perform at the
Fantasy Theater. Singers, dancers and other
entertainers will help visitors celebrate the
season by sharing their talents each day. While
enjoying the trees, decorations, activities and
entertainment, visitors also can shop at the
Holiday Marketplace, where they will find
holiday items ranging from children’s gifts and
toys to clothing and accessories to holiday
A family-oriented event, the Fantasy of
Trees offers activities and fun for children of all
ages, including favorites such as the beautiful
30-horse carousel and visits with Santa. This
year several new activities are featured,
including Christmas Plates (children can
decorate a small holiday plate); Coaster Art
(kids can color, paint and create holiday
pictures on tiles for decorating their house);
and Gingerbread Chef Wands (children can
decorate their own magical gingerbread chef
wand). New holiday boutiques have been
added for adults, making it easy to shop for
everyone on your Christmas list.
Each evening the Fantasy of Trees will light
a Christmas tree commemorating the nostalgic
22nd Annual FFaannttaassyyooffTTrreeeess
to kick off holiday season November 22-26
sponsored by the Cazana Family and
Commercial and Investment Properties
Babes in Toyland Parade
Wednesday, November 22, 7 p.m.
Don’t miss the first and only indoor holiday
parade of the season as children from area child
care centers show off their colorful costumes
while parading to the sounds of a marching
band. The parade’s grand finale features Santa
Claus and indoor “fireworks” provided by Pyro
Shows, Inc. The parade is broadcast live on
WVLT-TV Volunteer News at 7 p.m. and is
sponsored by Dollywood.
Santa’s Senior Stroll
Friday, November 24, 9-10 a.m.
Seniors and walkers of all ages can enjoy a
one-mile walk through the splendor and sparkle
of this year’s Fantasy of Trees. Tables will be set
up at the end of the walk with information on
health topics of interest to seniors. Best of all,
seniors 55 and over get a half-price admission
of $4 to enjoy all of the Fantasy of Trees when
they arrive during Santa’s Senior Stroll. (This
discount cannot be combined with any other
discounts.) Santa’s Senior Stroll is sponsored by
Baptist Senior Health Centers and Knoxville
Kris Kringle’s Kiddie Party
Friday, November 24, 10:30-11:15 a.m.
and 11:30 a.m.-12:15 p.m.
Join us for a free party just for preschoolers
at the Fantasy Theater, expanded to include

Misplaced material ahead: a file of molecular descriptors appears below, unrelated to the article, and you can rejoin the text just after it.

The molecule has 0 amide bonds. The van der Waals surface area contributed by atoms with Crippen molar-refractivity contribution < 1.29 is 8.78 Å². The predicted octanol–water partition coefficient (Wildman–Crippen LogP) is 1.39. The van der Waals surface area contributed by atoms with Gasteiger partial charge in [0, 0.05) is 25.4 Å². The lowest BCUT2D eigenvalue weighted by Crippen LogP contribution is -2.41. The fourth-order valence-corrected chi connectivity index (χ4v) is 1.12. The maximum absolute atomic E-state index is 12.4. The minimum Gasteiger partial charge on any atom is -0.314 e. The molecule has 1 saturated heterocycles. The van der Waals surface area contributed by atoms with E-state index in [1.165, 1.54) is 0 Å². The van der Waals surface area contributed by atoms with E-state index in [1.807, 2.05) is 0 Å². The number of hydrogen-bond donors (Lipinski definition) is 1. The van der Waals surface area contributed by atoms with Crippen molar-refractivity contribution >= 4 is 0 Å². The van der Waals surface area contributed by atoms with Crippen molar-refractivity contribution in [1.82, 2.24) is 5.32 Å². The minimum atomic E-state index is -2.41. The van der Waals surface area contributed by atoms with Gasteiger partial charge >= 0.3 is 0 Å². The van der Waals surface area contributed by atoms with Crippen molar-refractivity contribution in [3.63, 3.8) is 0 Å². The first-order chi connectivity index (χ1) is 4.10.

two fun sessions this year. Your little ones will
enjoy children’s activities and entertainment
from Music-N-Motion, have photos made
with Shoney Bear, enjoy snacks and receive a
holiday gift. The party is sponsored by
Knoxville Pediatric Associates.
The funds raised at the Fantasy of Trees this
year will purchase a variety of equipment for a
new surgery suite at Children’s Hospital. Over
the past 21 years, the Fantasy of Trees has
raised nearly $4 million for the hospital.
This spectacular holiday event would not be
possible without the more than 148,000
volunteer hours that make the Fantasy of Trees
a reality year after year. Children’s Hospital
would like to thank everyone who has helped
make this event a success, ensuring Children’s
Hospital can continue to provide the best in
pediatric health care to all of East Tennessee’s
For more information about the 2006
Fantasy of Trees, visit our Web site at
2006 Fantasy of Trees co-chairs Stephanie Jeffreys and Linda Redmond and assistant co-chair Sarah Beth Carlon (l-r).
Fantasy of Trees
Wednesday, November 22
9 a.m. to 9 p.m.
Thursday, November 23
3 to 9 p.m.
Friday, November 24
9 a.m. to 9 p.m.
Saturday, November 25
9 a.m. to 9 p.m.
Sunday, November 26
Noon to 6 p.m.
Scott Brice, M.D.
Age – 35
Family – Wife, Sarah Brice; children Luke
(7), Anna (4) and Janie (1)
Name of Pediatric Practice – Knoxville
Pediatric Associates, Clinch Avenue office
Personal Interests – running, biking and all
Academic Background/Prior Experience
B.S. – Wofford College, Spartanburg,
M.D. – University of South Carolina,
Columbia, S.C., 1998
Internship – University of Tennessee,
Residency – UT-Knoxville, 1999-2001
Other – Practiced pediatrics from
2001-06 in Greenwood, S.C.
Why Pediatrics? I enjoy watching children
and adolescents grow physically and
developmentally. Pediatrics gives me an
opportunity to work with patients and their
Greatest Influence – My father. He has
always been a source of encouragement for
me. He has a great passion for his work and
maintains a positive attitude. His integrity
is without question. Those are all qualities
of his that I have tried to emulate.
Philosophy – Each child is a special and
unique gift and, as such, should be treated
with care and respect.
Proudest Moment as a Pediatrician – I don’t
have any particular moment that stands out.
I’m proud to have the opportunity each day
to do something I enjoy.
Rob Schaerer, M.D.,
Age – 30
Family – Wife, Nikki; son Calvin (2) and
a baby on the way
Name of Pediatric Practice – Loudon
Pediatric Clinic, Loudon
Personal Interests – songwriting and music
performance, golf, cooking and the Big
Academic Background/Prior Experience
B.S. – University of Tennessee,
M.D. – University of Tennessee,
Residency – University of South Florida,
Tampa and St. Petersburg, 2001-04
Other – Board certification from the
American Board of Pediatrics, 2004
Why Pediatrics? Every day allows me the
opportunity to care for and encourage our